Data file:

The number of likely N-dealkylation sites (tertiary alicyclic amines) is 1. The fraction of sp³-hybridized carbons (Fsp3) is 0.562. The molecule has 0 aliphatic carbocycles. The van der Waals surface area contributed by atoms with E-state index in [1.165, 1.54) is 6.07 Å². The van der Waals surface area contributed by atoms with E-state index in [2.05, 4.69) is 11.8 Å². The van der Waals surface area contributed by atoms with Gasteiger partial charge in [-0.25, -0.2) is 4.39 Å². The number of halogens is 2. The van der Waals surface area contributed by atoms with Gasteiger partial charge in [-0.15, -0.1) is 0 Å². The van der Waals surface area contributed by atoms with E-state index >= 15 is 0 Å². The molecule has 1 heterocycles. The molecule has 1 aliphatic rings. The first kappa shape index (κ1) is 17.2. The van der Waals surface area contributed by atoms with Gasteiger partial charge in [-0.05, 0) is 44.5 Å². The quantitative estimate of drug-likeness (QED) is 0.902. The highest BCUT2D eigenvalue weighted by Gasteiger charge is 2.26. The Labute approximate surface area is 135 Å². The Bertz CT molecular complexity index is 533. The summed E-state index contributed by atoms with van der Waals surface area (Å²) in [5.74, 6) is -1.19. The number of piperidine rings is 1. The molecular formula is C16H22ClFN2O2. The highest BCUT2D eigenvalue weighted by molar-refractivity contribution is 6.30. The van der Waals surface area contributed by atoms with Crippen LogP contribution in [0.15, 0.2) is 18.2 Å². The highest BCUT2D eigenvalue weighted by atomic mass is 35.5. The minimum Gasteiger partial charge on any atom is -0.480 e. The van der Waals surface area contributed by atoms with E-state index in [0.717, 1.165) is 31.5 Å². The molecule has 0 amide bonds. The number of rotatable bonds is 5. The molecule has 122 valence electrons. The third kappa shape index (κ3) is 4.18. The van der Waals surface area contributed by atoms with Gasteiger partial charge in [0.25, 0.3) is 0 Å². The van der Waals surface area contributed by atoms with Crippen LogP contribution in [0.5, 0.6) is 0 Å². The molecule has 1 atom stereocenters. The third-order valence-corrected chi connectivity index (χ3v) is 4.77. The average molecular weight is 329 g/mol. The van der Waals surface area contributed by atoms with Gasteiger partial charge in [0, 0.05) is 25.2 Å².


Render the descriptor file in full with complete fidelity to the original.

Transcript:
The number of likely N-dealkylation sites (tertiary alicyclic amines) is 1. The fraction of sp³-hybridized carbons (Fsp3) is 0.562. The molecule has 0 aliphatic carbocycles. The van der Waals surface area contributed by atoms with E-state index in [1.165, 1.54) is 6.07 Å². The van der Waals surface area contributed by atoms with E-state index in [2.05, 4.69) is 11.8 Å². The van der Waals surface area contributed by atoms with Gasteiger partial charge in [-0.25, -0.2) is 4.39 Å². The number of halogens is 2. The van der Waals surface area contributed by atoms with Gasteiger partial charge in [-0.15, -0.1) is 0 Å². The van der Waals surface area contributed by atoms with E-state index >= 15 is 0 Å². The molecule has 1 heterocycles. The molecule has 1 aliphatic rings. The first kappa shape index (κ1) is 17.2. The van der Waals surface area contributed by atoms with Gasteiger partial charge in [-0.05, 0) is 44.5 Å². The quantitative estimate of drug-likeness (QED) is 0.902. The highest BCUT2D eigenvalue weighted by Gasteiger charge is 2.26. The Labute approximate surface area is 135 Å². The Bertz CT molecular complexity index is 533. The summed E-state index contributed by atoms with van der Waals surface area (Å²) in [5.74, 6) is -1.19. The number of piperidine rings is 1. The molecular formula is C16H22ClFN2O2. The highest BCUT2D eigenvalue weighted by molar-refractivity contribution is 6.30. The van der Waals surface area contributed by atoms with Crippen LogP contribution in [0.15, 0.2) is 18.2 Å². The highest BCUT2D eigenvalue weighted by atomic mass is 35.5. The minimum Gasteiger partial charge on any atom is -0.480 e. The van der Waals surface area contributed by atoms with E-state index in [0.717, 1.165) is 31.5 Å². The molecule has 0 amide bonds. The number of rotatable bonds is 5. The molecule has 122 valence electrons. The third kappa shape index (κ3) is 4.18. The van der Waals surface area contributed by atoms with Gasteiger partial charge in [0.25, 0.3) is 0 Å². The van der Waals surface area contributed by atoms with Crippen LogP contribution in [0.5, 0.6) is 0 Å². The molecule has 1 atom stereocenters. The third-order valence-corrected chi connectivity index (χ3v) is 4.77. The average molecular weight is 329 g/mol. The van der Waals surface area contributed by atoms with Gasteiger partial charge in [0, 0.05) is 25.2 Å².